San Diego Business Journal


Nels Jensen

— Trademark disputes in the craft brewing world are not restricted to big beer vs. little beer. You may recall Stone Brewing Co.’s motion in February for a preliminary injunction in which it claimed the rebranding and repackaging of Keystone Light, which isolated and emphasized the word Stone, was creating confusion in the market. Among the arguments made by MillerCoors in its response earlier this month is that Stone waited nine months before issuing its complaint.

3 Floyds Brewing Co. of Fort Wayne, the largest craft brewer in Indiana, has filed a trademark complaint against Rancho Bernardo-based Abnormal Beer Co., alleging the name infringes on its motto of “It’s Not Normal.” Abnormal, founded in 2014 by Elvin Lai, Matt DeLoach and James Malone, produces about 4,000 barrels a year.

3 Floyds was founded in 1996 and has been on a high-growth curve, nearing 100,000 barrels a year in production — about the size of Karl Strauss Brewing Co. here — and is distributed in five Midwestern states. 3 Floyds has hired global architectural firm HKS for its big hometown expansion (think Stone’s presence in Escondido).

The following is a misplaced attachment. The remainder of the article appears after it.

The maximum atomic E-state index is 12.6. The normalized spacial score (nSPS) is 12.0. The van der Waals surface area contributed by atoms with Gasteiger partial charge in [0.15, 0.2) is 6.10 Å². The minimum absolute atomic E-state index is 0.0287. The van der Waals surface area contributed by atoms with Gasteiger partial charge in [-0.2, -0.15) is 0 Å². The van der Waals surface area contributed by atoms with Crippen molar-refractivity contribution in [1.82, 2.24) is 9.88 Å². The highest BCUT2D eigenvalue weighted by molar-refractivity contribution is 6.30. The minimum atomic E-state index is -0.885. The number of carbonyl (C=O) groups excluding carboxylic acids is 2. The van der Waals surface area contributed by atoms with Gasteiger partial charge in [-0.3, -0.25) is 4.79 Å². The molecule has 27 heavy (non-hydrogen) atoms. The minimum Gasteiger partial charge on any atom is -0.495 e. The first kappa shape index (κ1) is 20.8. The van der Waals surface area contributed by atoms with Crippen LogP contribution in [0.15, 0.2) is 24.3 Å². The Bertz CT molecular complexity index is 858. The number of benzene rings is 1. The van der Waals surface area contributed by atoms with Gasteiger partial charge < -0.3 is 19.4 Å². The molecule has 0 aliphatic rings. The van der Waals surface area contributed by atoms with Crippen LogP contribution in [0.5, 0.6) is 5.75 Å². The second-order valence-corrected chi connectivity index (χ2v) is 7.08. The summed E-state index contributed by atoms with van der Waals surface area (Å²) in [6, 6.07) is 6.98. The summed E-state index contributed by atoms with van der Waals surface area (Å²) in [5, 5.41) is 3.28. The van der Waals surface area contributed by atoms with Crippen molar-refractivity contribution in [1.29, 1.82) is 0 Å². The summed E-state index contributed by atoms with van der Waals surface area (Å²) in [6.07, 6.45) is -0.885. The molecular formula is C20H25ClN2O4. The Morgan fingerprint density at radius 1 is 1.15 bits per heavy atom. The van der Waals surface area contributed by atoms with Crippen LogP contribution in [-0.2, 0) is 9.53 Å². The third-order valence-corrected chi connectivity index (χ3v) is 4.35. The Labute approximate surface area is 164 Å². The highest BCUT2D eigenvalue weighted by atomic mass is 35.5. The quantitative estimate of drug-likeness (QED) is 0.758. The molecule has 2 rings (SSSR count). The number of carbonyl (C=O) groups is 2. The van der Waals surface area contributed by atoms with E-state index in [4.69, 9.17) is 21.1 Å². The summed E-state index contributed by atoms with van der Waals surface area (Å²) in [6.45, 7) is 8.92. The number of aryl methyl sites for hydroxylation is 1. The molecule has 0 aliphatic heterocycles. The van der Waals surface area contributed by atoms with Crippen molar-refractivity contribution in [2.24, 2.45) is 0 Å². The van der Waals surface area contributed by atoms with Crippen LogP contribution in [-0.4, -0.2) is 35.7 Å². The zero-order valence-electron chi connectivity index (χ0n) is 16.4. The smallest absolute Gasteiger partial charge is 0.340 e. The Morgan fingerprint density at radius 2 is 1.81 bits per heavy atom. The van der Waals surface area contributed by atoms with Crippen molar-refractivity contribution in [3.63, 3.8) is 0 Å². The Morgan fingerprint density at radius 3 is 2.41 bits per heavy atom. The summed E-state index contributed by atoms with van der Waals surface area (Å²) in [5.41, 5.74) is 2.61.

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The San Diego Veterans Day Parade in the recent past has been the nation’s largest public parade of U.S. Armed Forces in uniform formations from all five military branches. That detail has been a bit of a well-kept secret, according to Jack Harkins, a retired Marine Corps officer and chair of Veterans Week San Diego, the volunteer group that puts on the parade. It’s fair to say that bragging about those kinds of details is not exactly in its DNA. The 32nd annual event will be Nov. 10, and history suggests about 80,000 people will come out to watch, and more than 1,000 active military members will be in the parade.

This year the parade shares a date with a certain military parade in Washington, D.C. That parade will commemorate the 100th anniversary of the end of World War I and could have as many as 7,000 service members, much to the delight of our president. The D.C. parade originally was scheduled to coincide with the D.C. Veterans Day parade on Nov. 11 but recently was moved up a day.

Harkins is hopeful the D.C. parade is over by 11 a.m. local time, which is when the parade starts here. In any case, he knows the local effort will be well supported.

Editor-in-Chief Nels Jensen can be reached via